4. Radiological interpretation: The 'step-child' in radiology

    International Nuclear Information System (INIS)

    Heilmann, H.P.

    1981-01-01

    Radiology has a highly developed technique, an extensive scientific literature and is excellent for acquiring information; one must contrast with this the difficulties in interpreting the information. In an attempt to find the reason for this, the process of radiological interpretation has been scrutinised. Critical consideration has been given to errors in the interpretation of the findings and to problems arising from the use of the available data. An attempt is made, with the help of diagrams, to determine a pathway for further development of information handling in X-ray diagnosis. (orig.) [de

  5. Radiological optimization

    International Nuclear Information System (INIS)

    Zeevaert, T.

    1998-01-01

    Radiological optimization is one of the basic principles in each radiation-protection system and it is a basic requirement in the safety standards for radiation protection in the European Communities. The objectives of the research, performed in this field at the Belgian Nuclear Research Centre SCK-CEN, are: (1) to implement the ALARA principles in activities with radiological consequences; (2) to develop methodologies for optimization techniques in decision-aiding; (3) to optimize radiological assessment models by validation and intercomparison; (4) to improve methods to assess in real time the radiological hazards in the environment in case of an accident; (5) to develop methods and programmes to assist decision-makers during a nuclear emergency; (6) to support the policy of radioactive waste management authorities in the field of radiation protection; (7) to investigate existing software programmes in the domain of multi criteria analysis. The main achievements for 1997 are given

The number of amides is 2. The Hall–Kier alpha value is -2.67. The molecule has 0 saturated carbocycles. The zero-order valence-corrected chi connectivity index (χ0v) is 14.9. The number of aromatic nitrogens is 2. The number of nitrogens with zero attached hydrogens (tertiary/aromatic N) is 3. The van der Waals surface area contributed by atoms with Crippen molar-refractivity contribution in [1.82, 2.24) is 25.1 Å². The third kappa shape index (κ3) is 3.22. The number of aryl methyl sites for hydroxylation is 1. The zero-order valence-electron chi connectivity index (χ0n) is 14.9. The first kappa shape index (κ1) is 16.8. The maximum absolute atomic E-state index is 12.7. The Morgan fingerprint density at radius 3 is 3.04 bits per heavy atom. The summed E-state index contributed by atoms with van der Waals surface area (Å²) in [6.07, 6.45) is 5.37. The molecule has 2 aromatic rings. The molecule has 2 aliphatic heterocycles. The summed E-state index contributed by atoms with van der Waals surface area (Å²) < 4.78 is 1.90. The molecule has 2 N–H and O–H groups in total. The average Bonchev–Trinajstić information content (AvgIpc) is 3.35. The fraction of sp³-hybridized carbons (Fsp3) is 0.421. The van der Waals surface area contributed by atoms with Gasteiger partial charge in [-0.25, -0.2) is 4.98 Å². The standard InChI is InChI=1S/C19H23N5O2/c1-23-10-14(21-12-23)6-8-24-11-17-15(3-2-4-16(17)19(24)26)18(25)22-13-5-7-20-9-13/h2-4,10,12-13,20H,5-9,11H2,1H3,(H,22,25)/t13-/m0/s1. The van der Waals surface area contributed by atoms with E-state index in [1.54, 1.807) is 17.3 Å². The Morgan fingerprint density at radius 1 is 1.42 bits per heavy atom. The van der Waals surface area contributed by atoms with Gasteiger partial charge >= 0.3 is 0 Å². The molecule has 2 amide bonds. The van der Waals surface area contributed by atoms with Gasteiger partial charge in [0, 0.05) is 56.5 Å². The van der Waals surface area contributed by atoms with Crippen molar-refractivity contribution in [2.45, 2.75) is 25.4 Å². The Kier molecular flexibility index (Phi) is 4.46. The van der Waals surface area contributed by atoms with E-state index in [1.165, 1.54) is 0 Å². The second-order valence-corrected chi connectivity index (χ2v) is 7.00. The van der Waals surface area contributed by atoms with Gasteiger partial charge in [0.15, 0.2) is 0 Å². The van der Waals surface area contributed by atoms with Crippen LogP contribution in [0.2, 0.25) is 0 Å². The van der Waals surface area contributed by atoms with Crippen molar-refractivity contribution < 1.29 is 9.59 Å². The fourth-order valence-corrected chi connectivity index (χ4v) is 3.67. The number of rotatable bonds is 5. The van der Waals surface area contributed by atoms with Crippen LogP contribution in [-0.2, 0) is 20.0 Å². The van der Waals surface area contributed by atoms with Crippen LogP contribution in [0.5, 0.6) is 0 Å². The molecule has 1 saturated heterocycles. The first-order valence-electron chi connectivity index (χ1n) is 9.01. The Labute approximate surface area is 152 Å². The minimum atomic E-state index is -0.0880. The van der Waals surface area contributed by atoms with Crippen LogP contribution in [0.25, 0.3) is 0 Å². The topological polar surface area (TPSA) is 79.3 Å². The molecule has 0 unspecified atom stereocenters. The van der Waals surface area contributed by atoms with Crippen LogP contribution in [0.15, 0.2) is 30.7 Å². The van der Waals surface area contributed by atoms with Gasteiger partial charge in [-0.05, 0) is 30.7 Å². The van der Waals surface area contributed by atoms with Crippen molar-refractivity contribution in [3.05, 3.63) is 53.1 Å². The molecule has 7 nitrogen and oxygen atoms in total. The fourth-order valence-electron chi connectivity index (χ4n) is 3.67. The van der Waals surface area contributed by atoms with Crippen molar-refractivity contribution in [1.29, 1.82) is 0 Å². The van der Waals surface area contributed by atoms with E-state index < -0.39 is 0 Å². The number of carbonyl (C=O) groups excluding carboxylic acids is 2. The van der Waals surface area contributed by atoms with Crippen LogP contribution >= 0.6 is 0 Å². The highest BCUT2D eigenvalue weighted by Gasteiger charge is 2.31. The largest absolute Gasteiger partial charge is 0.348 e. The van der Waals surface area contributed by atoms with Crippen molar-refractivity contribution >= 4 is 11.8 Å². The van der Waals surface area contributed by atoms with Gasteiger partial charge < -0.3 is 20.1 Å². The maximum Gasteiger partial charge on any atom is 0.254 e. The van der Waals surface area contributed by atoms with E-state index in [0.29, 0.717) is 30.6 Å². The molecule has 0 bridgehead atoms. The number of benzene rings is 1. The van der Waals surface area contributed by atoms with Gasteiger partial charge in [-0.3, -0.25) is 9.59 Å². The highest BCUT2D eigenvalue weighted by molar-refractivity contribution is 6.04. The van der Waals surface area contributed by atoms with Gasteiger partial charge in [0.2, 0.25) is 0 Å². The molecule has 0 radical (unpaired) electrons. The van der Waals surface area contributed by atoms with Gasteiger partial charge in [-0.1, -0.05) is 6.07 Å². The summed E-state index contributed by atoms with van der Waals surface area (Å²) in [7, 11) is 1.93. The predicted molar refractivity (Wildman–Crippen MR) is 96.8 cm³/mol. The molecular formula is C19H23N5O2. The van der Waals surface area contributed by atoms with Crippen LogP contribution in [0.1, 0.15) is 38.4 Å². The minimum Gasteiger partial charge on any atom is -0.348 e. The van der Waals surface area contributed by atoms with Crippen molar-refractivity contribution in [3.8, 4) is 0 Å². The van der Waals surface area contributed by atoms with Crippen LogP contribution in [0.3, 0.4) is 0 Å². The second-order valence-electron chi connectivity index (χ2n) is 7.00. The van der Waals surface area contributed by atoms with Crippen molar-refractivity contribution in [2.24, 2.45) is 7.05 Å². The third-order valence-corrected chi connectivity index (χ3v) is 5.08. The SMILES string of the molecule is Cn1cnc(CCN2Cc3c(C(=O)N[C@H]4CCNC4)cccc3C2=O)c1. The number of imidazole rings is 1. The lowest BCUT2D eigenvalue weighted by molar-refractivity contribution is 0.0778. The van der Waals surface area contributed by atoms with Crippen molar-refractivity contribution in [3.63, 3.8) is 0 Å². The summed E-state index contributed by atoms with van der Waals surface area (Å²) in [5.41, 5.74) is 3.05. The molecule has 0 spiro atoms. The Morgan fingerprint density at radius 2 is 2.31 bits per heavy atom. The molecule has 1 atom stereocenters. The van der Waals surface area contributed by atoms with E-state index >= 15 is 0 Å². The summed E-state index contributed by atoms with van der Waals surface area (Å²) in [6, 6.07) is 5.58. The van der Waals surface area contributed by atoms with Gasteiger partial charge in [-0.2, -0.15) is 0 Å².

6. MEMO radiology

    International Nuclear Information System (INIS)

    Wagner-Manslau, C.

    1989-01-01